20 Cement production Εθνικό Κέντρο Έρευνας και Τεχνολογικής Ανάπτυξης / Emissions of CO2 from the cement industry account for 6% of the total emissions of CO2 from stationary sources At present, CO2 is not captured from cement plants, but possibilities do exist. The concentration of CO2 in the flue gases is between 15-30% by volume, which is higher than in fluegases from power and heat production (3-15% by volume). The post-combustion technologies for CO2 capture could be applied to cement production plants, but would require the additional generation of steam in a cement plant to regenerate the solvent used to capture CO2. Oxy-fuel combustion capture systems may also become a promising technique to recover CO2 An emerging option would be the use of calcium sorbents for CO2 capture as calcium carbonate (limestone) is a raw material already used in cement plants.
21 Post-combustion Capture Systems Absorption processes based on chemical solvents are currently the preferred option for post-combustion CO2 capture. High capture efficiency and selectivity The lowest energy use and costs when compared with other existing postcombustion capture processes. Schematic of a pulverized coal-fired power plant with an amine-based CO2 capture system and other emission controls.
22 Post-combustion Capture Systems Chemical absorption involves one or more reversible chemical reactions between CO2 and an aqueous solution of an absorbent, such as an alkanolamine. Upon heating the product, the bond between the absorbent and CO2 can be broken, yielding a stream enriched in CO2. The chemical absorption process for separating CO2 from flue gas is widely applied in the gas processing industry. Amine based processes have been used commercially for the removal of acid gas impurities (CO2 and H2S) from process gas streams. Proven and well-known technology.
23 Typical Chemical Absorption Unit for CO2 Recovery from Flue Gas During the amine absorption operation the waste gas stream and liquid amine solution are contacted by countercurrent flow in an absorption tower
24 Types of Alkanolamines There are three groups of alkanolamines: primary (RNH2) - one hydrogen molecule has been replaced; secondary(r2nh) - two hydrogen molecules have been replaced; and tertiary(r3n) all three hydrogen molecules have been replaced. MEA (a primary amine) is the solvent of choice because (CO2 + 2RNH2 = RNHCOO- + RNH3+) Is the least expensive of the alkanolamines; Has good reaction kinetics; and Works well at low pressure and low CO2 concentration. There are several disadvantages with MEA: High heat of reaction, hence high energy consumption; Absorptivity with CO2 is not great; LowMEA concentrationinaqueoussolution; High corrosivity; and Foaming problems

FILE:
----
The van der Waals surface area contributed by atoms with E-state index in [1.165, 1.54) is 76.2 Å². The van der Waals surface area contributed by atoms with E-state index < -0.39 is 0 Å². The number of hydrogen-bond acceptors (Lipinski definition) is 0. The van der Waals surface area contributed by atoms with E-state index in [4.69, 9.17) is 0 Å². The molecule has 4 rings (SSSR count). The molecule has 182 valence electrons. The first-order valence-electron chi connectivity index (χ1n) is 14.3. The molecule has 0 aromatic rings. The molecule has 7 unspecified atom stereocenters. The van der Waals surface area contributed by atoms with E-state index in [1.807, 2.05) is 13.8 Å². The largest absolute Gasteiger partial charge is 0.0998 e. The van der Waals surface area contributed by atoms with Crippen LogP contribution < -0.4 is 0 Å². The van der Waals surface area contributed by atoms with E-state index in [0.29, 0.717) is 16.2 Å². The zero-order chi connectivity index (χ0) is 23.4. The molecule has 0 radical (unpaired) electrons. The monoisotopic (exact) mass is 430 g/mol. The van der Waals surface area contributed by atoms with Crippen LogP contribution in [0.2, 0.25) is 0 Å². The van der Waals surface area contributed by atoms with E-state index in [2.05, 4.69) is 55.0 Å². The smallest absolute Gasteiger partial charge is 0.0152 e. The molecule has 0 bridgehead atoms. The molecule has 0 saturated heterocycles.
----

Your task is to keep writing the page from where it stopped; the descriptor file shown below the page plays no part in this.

25 There is considerable industrial experience with MEA and most systems at present use an aqueous solution with only wt% MEA, mainly due to corrosion issues. Corrosion inhibitors may be added to MEA solution, and this results in an increase in solution strength. However, the packing in the absorber (contactors, to facilitate efficient mass transfer) represents a significant cost, and its energy consumption is also significant for CO2 capture from flue gas. In addition, the stripping temperature should not be too high (~ 150oC). The purity and pressure of CO2 typically recovered from an aminebased chemical absorption process are: CO2 purity: 99.9% by volume or more (water saturated conditions) and CO2 pressure: 50 kpa
26 Limitations of Amine-based Processes Low pressure. CO2 is absorbed much more easily into solvents at high pressure. The only commercially available solvents that can absorb a reasonable amount of CO2 from dilute atmospheric pressure gas are primary and sterically hindered amines, such as MEA, DGA and KS-1, KS-2 and KS-3 series of solvents These solvents can absorb CO2 at low pressures because they have high reaction energies. This results in high-energy requirements to regenerate the rich solvent. However, energy costs may be reduced if the process can be fully integrated with a power plant where significant amount of low-grade heat may be available.
27 Limitations of Amine-based Processes Oxygen. Most solvents applicable for flue gas systems degrade to varying degrees in oxidizing atmospheres. This leads to either high solvent losses or expensive reclaiming processes. Oxygen also causes corrosion problems in the process equipment, which can lead to failures or more expensive materials of construction. The use of inhibitors in the solvent to reduce degradation and corrosion appears to work well and produces very good results.
28 Limitations of Amine-based Processes Sulfur oxides (SO2, SO3) react with MEA to form heat-stable corrosive salts that cannot be reclaimed. Some commercial MEA processes require a sulfur oxides limit of less than 10 ppm level. It is generally accepted that installing a flue gas desulfurization unit before the absorber is the best way to overcome the problem. Nitrogen oxides. A typical flue gas contains some amount of NOx. NOx generally consists of NO and NO2 in a ratio of from 95:5 to 90:10. The main component NO performs as inert gas and will not affect the solvent. However, NO2 will partially lead to the formation of a heat stable salt. Generally some solvent degradation is acceptable in order to avoid the cost of removing the NO2. Particulate matter. Fly ash in the flue gas can cause foaming and degradation of the solvent, as well as plugging and scaling of the process equipment. A wash operation has been recommended to reduce the fly ash content to appropriate levels to abate the aforementioned problems.